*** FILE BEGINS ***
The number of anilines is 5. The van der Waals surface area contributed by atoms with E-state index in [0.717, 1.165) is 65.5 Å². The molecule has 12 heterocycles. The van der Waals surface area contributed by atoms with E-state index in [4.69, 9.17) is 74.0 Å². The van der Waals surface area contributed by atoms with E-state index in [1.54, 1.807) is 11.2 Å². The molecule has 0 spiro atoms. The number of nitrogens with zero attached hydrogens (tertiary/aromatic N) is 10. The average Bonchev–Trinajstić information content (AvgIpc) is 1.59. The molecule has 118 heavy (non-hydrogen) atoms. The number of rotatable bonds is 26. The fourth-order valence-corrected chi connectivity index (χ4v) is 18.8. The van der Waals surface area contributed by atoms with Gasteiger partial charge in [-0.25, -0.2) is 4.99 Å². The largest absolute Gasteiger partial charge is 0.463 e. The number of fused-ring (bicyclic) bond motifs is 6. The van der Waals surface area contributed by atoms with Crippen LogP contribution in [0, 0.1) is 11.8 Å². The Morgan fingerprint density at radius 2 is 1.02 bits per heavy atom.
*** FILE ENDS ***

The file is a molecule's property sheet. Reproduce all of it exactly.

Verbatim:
The number of anilines is 5. The van der Waals surface area contributed by atoms with E-state index in [0.717, 1.165) is 65.5 Å². The molecule has 12 heterocycles. The van der Waals surface area contributed by atoms with E-state index in [4.69, 9.17) is 74.0 Å². The van der Waals surface area contributed by atoms with E-state index in [1.54, 1.807) is 11.2 Å². The molecule has 0 spiro atoms. The number of nitrogens with zero attached hydrogens (tertiary/aromatic N) is 10. The average Bonchev–Trinajstić information content (AvgIpc) is 1.59. The molecule has 118 heavy (non-hydrogen) atoms. The number of rotatable bonds is 26. The fourth-order valence-corrected chi connectivity index (χ4v) is 18.8. The van der Waals surface area contributed by atoms with Gasteiger partial charge in [-0.25, -0.2) is 4.99 Å². The largest absolute Gasteiger partial charge is 0.463 e. The number of fused-ring (bicyclic) bond motifs is 6. The van der Waals surface area contributed by atoms with Crippen LogP contribution in [0, 0.1) is 11.8 Å². The Morgan fingerprint density at radius 2 is 1.02 bits per heavy atom.